PBS and NPR are on the chopping block in President Donald Trump's proposed budget, though it's uncertain they are in immediate danger.
Many conservatives have long targeted the left-wing media outlets, and Tim Graham of the Media Research Center says you can find an example every week of anti-Christian or anti-conservative rhetoric.
He recalls when columnist David Brooks suggested that Ted Cruz was speaking in "dark and Satanic tones" during the Republican primary last year.
"That's the guy that supposed to represent the Republicans on public broadcasting," Graham says of Brooks, who writes for The New York Times.
MRC was watching when PBS host Tavis Smily interviewed former Muslim Ayaan Hirsi Ali, a vocal critic of jihadist fanatics within the religion.
"The idea got into their minds," she told Smiley, "that to kill other people is a great thing to do and that they would be rewarded in the hereafter."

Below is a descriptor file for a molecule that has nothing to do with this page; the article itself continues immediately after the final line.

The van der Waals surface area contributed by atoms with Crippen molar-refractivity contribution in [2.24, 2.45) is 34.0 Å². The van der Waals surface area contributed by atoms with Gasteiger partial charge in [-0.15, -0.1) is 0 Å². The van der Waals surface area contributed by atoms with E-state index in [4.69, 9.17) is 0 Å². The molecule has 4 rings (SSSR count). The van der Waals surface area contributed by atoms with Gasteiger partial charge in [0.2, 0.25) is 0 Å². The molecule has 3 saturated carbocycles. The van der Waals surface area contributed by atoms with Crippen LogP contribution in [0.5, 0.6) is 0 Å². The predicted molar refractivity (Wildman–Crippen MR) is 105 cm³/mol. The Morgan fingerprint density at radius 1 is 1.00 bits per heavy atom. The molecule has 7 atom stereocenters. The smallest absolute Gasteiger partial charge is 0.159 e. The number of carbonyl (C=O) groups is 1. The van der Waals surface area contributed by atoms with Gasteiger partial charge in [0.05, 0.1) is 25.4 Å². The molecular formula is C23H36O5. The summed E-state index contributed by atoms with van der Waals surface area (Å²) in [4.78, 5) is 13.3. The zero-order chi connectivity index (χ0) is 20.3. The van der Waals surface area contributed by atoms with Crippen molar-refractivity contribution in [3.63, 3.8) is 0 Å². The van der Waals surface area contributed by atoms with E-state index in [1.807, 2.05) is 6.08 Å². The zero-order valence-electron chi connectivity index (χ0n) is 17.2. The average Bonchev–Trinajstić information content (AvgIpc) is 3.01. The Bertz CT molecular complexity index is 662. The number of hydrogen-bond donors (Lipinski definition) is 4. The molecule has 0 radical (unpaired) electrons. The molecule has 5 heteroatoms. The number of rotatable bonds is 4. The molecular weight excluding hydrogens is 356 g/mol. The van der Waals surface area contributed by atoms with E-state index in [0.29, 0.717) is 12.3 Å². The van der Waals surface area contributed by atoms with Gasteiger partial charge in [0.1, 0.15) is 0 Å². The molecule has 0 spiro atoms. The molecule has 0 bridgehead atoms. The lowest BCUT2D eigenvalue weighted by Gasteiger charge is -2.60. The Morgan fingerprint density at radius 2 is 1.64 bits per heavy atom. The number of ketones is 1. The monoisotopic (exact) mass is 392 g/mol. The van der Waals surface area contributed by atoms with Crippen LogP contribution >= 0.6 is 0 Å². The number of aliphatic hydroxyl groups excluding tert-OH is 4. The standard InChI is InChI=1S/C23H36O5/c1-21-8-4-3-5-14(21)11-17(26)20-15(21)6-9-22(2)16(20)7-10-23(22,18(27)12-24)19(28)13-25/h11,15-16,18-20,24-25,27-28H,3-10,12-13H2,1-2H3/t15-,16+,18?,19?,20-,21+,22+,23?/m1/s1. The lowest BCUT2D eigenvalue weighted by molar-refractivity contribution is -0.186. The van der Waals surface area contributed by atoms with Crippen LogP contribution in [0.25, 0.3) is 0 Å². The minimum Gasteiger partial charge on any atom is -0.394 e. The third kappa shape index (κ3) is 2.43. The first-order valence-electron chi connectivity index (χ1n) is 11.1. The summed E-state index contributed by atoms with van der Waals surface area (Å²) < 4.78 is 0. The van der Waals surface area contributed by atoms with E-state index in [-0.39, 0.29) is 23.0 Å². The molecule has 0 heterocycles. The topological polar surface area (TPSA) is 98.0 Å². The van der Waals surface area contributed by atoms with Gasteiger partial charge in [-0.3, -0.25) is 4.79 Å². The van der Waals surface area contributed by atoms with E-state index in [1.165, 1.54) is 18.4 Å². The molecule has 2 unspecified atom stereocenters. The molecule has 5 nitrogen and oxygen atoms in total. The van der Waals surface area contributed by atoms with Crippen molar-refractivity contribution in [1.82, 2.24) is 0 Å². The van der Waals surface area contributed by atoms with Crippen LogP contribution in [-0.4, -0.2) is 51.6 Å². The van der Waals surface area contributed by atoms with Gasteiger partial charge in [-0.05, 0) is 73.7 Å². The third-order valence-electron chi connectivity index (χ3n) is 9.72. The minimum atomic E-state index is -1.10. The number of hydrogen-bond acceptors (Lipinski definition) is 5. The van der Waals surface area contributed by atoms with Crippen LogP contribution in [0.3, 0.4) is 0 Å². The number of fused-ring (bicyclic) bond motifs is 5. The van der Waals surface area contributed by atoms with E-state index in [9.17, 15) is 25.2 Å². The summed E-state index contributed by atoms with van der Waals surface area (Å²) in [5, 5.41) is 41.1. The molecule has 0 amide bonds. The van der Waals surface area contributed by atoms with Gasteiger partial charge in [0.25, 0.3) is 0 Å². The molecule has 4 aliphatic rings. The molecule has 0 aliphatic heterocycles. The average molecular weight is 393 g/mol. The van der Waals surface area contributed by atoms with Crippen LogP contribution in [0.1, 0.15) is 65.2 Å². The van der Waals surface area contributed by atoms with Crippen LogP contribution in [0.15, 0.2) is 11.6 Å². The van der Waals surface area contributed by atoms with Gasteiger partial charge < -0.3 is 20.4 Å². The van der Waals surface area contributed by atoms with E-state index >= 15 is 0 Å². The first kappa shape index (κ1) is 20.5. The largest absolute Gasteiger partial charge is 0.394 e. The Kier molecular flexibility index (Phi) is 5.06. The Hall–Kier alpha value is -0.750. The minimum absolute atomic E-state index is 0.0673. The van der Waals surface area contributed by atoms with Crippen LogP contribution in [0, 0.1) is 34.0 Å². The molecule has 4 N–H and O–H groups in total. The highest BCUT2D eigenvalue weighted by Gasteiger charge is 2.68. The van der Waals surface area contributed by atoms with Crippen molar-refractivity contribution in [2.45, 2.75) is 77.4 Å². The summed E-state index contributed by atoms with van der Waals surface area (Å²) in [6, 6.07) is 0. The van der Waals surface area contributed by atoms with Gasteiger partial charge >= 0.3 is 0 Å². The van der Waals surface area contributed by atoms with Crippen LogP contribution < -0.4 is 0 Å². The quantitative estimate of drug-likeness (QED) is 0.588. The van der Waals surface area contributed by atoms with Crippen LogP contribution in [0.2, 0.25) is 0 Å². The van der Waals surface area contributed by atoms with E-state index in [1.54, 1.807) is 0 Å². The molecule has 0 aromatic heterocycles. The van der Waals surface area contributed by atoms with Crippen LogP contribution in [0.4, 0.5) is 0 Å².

"But-but-but," Smiley responded, "Christians do that every single day in this country."
"Do they blow people up every single day?" Hirsi Ali pressed.
"Yes," Smiley claimed. "Christians? Every day."
PBS receives funding from the Corporation for Public Broadcasting (CPB), which received $445 million in 2016, Fox News reported.
The president and CEO of the CPB has claimed that cutting the budget would destroy the "public media's role" in "early childhood education, public safety, connecting citizens to our history, and promoting civil discussions."
It wasn't very civil, however, when PBS regular Julianne Malveaux once wished that Justice Clarence Thomas would die from heart disease.
Graham recalls when NPR discussed – on Good Friday - how the resurrection of Jesus Christ really didn't occur.
"It's definitely a political fight," Grahan says. "It is a fight about fairness, that it's not fair to make conservatives pay for negative advertising about themselves."